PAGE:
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In Roald Dahl's "Lamb to the Slaughter," the suspense is introduced after Mary kills her husband. The decision to hit him with the frozen leg of lamb comes upon her quickly without any warning or premeditation. However, once the deed is done, Mary takes steps to act normal: she adopts a demeanor of heartbreak and innocence; then the suspense begins to slowly build.
Mary rehearses what she will say to the grocer, the man who will be something of an alibi: for after Patrick is dead, Mary decides to go to the grocery store and get things for supper—the supper Patrick said he did not want, but the dinner she pretends she is making because he was too tired to go out to a restaurant (their habit on Thursdays) after coming home.
Suspense begins to build as Mary tells the police that she left Patrick to buy some things for supper; one of the policemen goes to the store to speak with the grocer:
In fifteen minutes he was back with a page of notes, and there was more whispering, and through her sobbing she heard a few of the whispered phrases-”...acted quite normal...very cheerful...wanted to give him a good supper…peas...cheesecake...impossible that she...”
This presents the idea that Mary was under some suspicion at least as a technicality because the policeman goes to corroborate her story, and they assume they can dismiss her from a list of likely suspects.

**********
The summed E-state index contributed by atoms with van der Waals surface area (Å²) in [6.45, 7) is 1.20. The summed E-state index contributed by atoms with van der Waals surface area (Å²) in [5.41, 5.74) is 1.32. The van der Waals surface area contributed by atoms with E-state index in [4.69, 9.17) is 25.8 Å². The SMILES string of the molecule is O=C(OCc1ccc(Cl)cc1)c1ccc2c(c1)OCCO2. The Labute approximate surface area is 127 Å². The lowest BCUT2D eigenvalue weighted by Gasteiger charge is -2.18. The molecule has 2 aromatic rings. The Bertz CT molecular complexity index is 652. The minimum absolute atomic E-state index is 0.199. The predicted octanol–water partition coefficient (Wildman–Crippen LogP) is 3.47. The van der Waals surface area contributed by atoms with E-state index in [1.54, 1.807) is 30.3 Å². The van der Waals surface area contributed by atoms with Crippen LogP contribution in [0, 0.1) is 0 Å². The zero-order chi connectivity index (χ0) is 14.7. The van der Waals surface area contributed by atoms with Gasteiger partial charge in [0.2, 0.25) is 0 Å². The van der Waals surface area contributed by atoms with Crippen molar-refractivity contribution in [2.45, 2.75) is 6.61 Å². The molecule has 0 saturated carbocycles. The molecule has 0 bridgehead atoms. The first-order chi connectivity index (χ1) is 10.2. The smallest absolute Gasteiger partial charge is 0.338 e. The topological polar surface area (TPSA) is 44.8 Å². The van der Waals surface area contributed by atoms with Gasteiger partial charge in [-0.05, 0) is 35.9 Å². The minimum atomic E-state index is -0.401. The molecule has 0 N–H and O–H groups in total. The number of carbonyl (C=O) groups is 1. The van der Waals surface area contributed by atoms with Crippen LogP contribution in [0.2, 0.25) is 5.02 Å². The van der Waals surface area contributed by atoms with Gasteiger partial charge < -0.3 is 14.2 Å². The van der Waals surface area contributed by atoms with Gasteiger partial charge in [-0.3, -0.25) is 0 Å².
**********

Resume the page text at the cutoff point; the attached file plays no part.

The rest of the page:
There may also be some suspense when they search for the murder weapon. The reader knows how Patrick was killed. Even when Mary hit him, the narrator (using foreshadowing) notes:
She might just as well have hit him with a steel club.
The fact that the police remain at the house, searching for clues provides suspense in that until they are satisfied that there is nothing that might implicate Mary in the murder, Mary is not yet safe. As they search for the weapon, which the police note could have been taken by the murderer or hidden on the premises, the audience is left to wonder if Mary will be caught. The importance of the leg of lamb is evident as Jack Noonan explains the integral nature of the weapon to their investigation:
“It’s the old story,” he said. “Get the weapon, and you’ve got the man.”
The last bit of suspense occurs when Noonan reminds Mary that the lamb is still cooking. She pretends to be startled and asks him to turn the oven off. There is never the slightest indication that Jack Noonan suspects anything about the once-frozen leg of meat now finished cooking. To bring the suspense to an end, Mary tearfully invites the men to eat dinner with her. When they agree and eat their fill, the police (of all people—how ironic) have unknowingly disposed of the evidence, and Mary's freedom is assured.
Mixed in with the suspense and irony is black humor, where the grotesque circumstances of Patrick's death provide not only suspense, but comedy as well, as the men eat the only thing to tie Mary to the crime. As they finish their meal, the men discuss the case:
“That’s the hell of a big club the gut must’ve used to hit poor Patrick,” one of them was saying [...] "Whoever done it, they’re not going to be carrying a thing like that around with them longer than they need.”
One of them belched.
"Personally, I think it’s right here on the premises.”
“Probably right under our very noses."
How right they are!
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